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Hugo Chávez, Venezuela and the corporate media

By Tim Anderson - posted Tuesday, 9 April 2013


These days the big powers, along with their embedded corporate media, like to undermine independent states by branding them as either 'dictatorships' or 'populist' regimes. The first label suggests generalised repression, though of greatest concern is the repression of corporate privilege; the second suggests some form of deceptive demagoguery.

Venezuela's late President Hugo Chávez, in life and death, was branded both a 'dictator' and a 'populist'. In fact, he was neither. What he did, as Luis Bilbao and William Robinson note, was lead Latin America's break with neoliberalism and 'put socialism back on the public agenda'.

The impact of this is still being felt

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Chávez was also the main driver behind south-focussed regional integration in the Americas, initiating both the eight-nation ALBA group and the 34 member CELAC, a clear counter-weight to the Washington-controlled Organization of American States (OAS). He therefore leaves a powerful regional legacy.

In Venezuela Chávez won successive election victories, gaining between 55% and 63% of the vote, in an electoral system described by former US President Jimmy Carter as 'a model for other democracies'. You might not appreciate this, from the corporate media. In one of the many half-truths and outright lies peddled daily about Chávez, Alejandro Chafuen in Forbes magazine claims Chávez was 'one of the most unpopular' Latin American leaders. He cites polls by Latinobarometro in other parts of Latin America, where the man was demonised by the corporate media. However within his own country (which is what matters in any democracy) Chávez had great popularity. Indeed Latinobarometro shows that Venezuelans rated satisfaction with their own democracy very highly (7 out of 10, in 2010), an achievement reinforced by the near doubling in participation rates at Presidential elections, to more than 80% in 2012.

Populism means over-blown rhetoric, hand-outs and empty promises; but Chávez, with the style of a populist, went well beyond this. In the best traditions of social democracy he fomented broad participation, widening rights through a new constitution, mass education and health services and giving ordinary people a real say in their own communities. The central government used oil money to directly fund a wide range of social programs, cooperatives, local communal councils and communities.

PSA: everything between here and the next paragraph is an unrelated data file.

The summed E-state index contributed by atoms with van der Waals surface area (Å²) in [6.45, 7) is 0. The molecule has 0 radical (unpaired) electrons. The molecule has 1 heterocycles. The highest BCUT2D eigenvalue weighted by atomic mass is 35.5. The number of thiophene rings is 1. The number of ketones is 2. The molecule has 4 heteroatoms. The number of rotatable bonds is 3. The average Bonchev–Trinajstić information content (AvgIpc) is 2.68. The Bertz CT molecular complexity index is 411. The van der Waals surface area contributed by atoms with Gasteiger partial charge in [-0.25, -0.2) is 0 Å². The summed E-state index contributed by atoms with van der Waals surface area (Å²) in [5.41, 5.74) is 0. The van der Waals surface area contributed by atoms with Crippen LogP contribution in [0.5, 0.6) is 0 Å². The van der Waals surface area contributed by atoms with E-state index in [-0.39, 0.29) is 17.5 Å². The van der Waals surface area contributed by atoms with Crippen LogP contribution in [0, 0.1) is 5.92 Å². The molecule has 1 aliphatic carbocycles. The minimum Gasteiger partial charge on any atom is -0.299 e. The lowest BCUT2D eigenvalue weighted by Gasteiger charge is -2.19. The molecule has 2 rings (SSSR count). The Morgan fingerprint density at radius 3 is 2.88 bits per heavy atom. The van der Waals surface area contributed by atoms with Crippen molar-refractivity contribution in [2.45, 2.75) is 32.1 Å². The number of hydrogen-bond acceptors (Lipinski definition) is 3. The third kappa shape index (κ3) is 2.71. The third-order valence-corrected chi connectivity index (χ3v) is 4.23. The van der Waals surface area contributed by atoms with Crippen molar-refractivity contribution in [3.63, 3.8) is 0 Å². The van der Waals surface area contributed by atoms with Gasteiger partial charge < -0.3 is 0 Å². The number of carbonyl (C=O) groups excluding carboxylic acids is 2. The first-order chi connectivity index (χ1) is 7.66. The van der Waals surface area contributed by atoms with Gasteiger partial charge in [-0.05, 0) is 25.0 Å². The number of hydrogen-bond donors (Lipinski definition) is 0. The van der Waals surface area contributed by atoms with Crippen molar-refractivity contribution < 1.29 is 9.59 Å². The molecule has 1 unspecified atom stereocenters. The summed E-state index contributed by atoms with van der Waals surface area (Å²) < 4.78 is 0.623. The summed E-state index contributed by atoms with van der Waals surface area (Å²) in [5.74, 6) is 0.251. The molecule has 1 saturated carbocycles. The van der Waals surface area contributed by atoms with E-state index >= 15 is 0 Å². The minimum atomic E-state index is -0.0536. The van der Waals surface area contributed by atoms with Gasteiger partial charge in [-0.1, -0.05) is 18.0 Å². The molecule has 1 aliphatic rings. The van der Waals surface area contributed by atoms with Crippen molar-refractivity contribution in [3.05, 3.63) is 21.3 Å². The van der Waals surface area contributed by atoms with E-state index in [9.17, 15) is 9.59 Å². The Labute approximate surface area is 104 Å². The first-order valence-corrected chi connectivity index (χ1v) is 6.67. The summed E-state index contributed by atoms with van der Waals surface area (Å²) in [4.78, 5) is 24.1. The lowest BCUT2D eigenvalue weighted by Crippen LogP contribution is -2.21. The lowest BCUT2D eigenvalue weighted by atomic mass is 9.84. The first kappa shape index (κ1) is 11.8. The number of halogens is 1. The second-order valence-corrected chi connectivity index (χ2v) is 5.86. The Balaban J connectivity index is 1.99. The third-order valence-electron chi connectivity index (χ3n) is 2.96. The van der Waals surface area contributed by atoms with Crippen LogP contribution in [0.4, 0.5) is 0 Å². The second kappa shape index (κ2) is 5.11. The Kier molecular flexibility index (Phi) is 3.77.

Former Chávez adviser Marta Harnecker pointed out that Chávez, as a charismatic leader, communicated with the style of a populist, but he helped people organise: 'that is not populism; it is revolutionary leadership'.

An important test of the resilience of the Chávez legacy will come on 14 April, when his successor Nicolás Maduro stands against right wing candidate Henrique Capriles Radonski. Maduro is a former transport union leader who worked with Chávez for two decades. Capriles became famous for his personal involvement in an attack on the Cuban Embassy during the 2002 US-backed coup. He was soundly defeated by Chávez in elections last October and few expect him to win in 2013. Polls put Maduro well in front. Majority support appears firm for the socialist transition program initiated by Chávez back in 2005.

None of this is good news for the international investor groups who still control most media channels, in Venezuela as elsewhere. Indeed, the anti-Chávez rhetoric has hardly abated with the man's death. Both Canadian Prime Minister Steven Harper and US President Barack Obama claimed the death of President Chávez 'brings hope' to Venezuela.

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Business magazine headlines read: 'Why Chávez was bad for Venezuela', 'Hugo Chávez leaves Venezuela in an economic muddle' and 'Chávez leaves legacy of economic disarray'. All this suggests a burning desire to tarnish the man's image, in attempts to rein in the Chávez bandwagon.

Why was Chávez so influential and so popular? It had much to do with the powerful social programs, in education, health, housing, food, social security, local infrastructure and land reform. Poverty fell dramatically. In 1999, when Chávez first came to office, household income poverty was 42% and extreme poverty 18.9%; in 2011 these figures had fallen by 35% (to 27.4%) and 71% (to 7.3%) (INE 2011). Inequality also fell from 48 to 39 on the Gini scale, by far the greatest improvement in Latin America. A key Chávez slogan was: 'the only way to reduce poverty is to empower the poor'. Beyond income measures, Venezuela's Human Development Index rank rose strongly, from the expansion in health services and education.

Chávez recognised and returned land to indigenous communities and invested much of the country's oil wealth in people and communities that had been ignored and marginalised for decades, if not centuries. This helps explain the extraordinary reverence given to Chávez in the more humble parts of the country. For example, the January 23 community in Caracas, without waiting for Vatican approval, have opened their own shrine to 'Saint Hugo Chávez '. To them, he had performed real miracles.

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About the Author

Tim Anderson is a Senior Lecturer in Political Economy at the University of Sydney.

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